Latin auctio simply means bidding, which corresponds to comparing. Bidding is usually progressive, in which participants progress their bids until all of them but one quit (they get real-time feedback as to how much others are offering), but also sometimes unique, in which each participant can only place one bid (and there's no readily available information on how much others are or may be offering). The price is not the only factor which may be the subject of bidding (e.g. you can bid on deadlines).

Bottom line: In a regular auction buyers place the bids, in a reverse auction sellers do.

This means that in a regular auction the buyers have to compete, while in a reverse one is the sellers who do. Ring a bell?

In Wiki's words:

A reverse auction is a type of auction in which the roles of buyer and seller are reversed. In an ordinary auction (also known as a forward auction), buyers compete to obtain a good or service by offering increasingly higher prices. In a reverse auction, the sellers compete to obtain business from the buyer and prices will typically decrease as the sellers undercut each other.

So which type of auction do you want to be in?


  1. Looks like whether we like it or not, most of the auctions in the world we inhabit, i.e. the translation world, are reverse auctions. Obviously if we are sellers, that is not the kind of auction we want to be in. We want to be in a forward auction - or at very least in a Walrasian auction. Although the auction is not 'pure' because, after all, we don't normally have a whole bunch of buyers who all want to buy the exact same document - except perhaps in the case of literary translations.

    All of which - quite apart from the intrinsic value of the product which makes it possible to ask a higher price even when there is no 'auction' per se - sounds like a great argument for getting into literary translations. And all the better if you have sufficient command of a whole slew of rare languages that, among the however many of them you have at your disposal, you are able to cobble together a series of highly-paid translations which allow you to make a decent living. That sounds like a plan to me :D

  2. That's true. We're facing reverse auctions all the time. However, and which we sometimes don't realise, any marketplace or translator directory or something like that, is much like a Walrasian auction in the larger picture. Just that the part which makes it Walrasian is less obvious. :)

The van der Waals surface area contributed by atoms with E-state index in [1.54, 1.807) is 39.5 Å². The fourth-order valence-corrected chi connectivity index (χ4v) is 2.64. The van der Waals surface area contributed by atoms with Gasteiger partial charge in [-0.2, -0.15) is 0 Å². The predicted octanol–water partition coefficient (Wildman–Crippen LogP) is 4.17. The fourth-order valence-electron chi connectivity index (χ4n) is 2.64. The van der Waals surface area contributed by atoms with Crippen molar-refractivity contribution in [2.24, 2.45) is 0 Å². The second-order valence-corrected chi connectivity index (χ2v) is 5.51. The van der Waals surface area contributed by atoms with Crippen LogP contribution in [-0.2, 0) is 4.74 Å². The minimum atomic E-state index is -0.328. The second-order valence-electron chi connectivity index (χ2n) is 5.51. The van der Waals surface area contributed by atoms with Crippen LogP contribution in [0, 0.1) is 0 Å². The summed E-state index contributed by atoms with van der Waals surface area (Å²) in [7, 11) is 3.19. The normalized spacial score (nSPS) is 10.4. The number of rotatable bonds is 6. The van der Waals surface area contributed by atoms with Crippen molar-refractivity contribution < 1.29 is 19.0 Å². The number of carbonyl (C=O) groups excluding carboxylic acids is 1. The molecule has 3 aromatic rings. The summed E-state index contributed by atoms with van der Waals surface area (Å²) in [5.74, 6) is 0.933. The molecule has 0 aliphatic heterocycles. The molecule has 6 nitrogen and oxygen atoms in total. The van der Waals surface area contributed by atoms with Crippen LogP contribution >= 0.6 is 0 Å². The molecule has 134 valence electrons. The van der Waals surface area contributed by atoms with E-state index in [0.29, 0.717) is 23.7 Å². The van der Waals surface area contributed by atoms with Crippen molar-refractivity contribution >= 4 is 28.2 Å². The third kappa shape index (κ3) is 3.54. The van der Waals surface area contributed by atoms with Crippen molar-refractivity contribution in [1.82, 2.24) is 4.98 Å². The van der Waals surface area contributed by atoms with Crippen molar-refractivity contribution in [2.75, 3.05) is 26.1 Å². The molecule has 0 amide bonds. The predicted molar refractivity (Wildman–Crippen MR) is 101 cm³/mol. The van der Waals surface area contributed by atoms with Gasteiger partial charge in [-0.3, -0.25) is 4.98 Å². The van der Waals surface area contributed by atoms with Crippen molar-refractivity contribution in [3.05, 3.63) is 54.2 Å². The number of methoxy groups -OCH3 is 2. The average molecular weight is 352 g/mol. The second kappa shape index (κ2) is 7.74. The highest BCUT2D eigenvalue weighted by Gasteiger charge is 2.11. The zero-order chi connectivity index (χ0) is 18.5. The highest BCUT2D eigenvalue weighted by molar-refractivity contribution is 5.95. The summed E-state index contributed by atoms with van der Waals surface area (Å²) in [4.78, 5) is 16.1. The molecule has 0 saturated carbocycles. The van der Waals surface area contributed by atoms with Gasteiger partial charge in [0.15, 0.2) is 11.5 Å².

3. I see that. And it all sounds like a good argument for putting oneself out there in the directories, forums etc. Indeed, I wouldn't be reading this right now if I hadn't done that some time back :P

  4. If you put yourself there and you are approached, then you can — of course — still be invited to participate in their own they-centred procedure, but your position is likely to be different. And if you're simply out there on numerous channels, then you might enough requests for information/quotation/proposal that the senders will effectively end up competing for your time. Except perhaps it won't look as obvious as it could in a formal bidding procedure.

    They will basically end up submitting unique bids in an *informal* version/metaphor of Walrasian auction (unless you're so wanted that it looks like a regular auction for your time and attention).

    1. And then there is the matter of the extent to which you yourself designate the 'minimum bidding conditions'. Which of course can be adjusted when you find, for example, that you have a rash of customers voluntarily paying you 30% more than what you usually charge, or just automatically assuming that your quote is net of taxes rather than gross... :P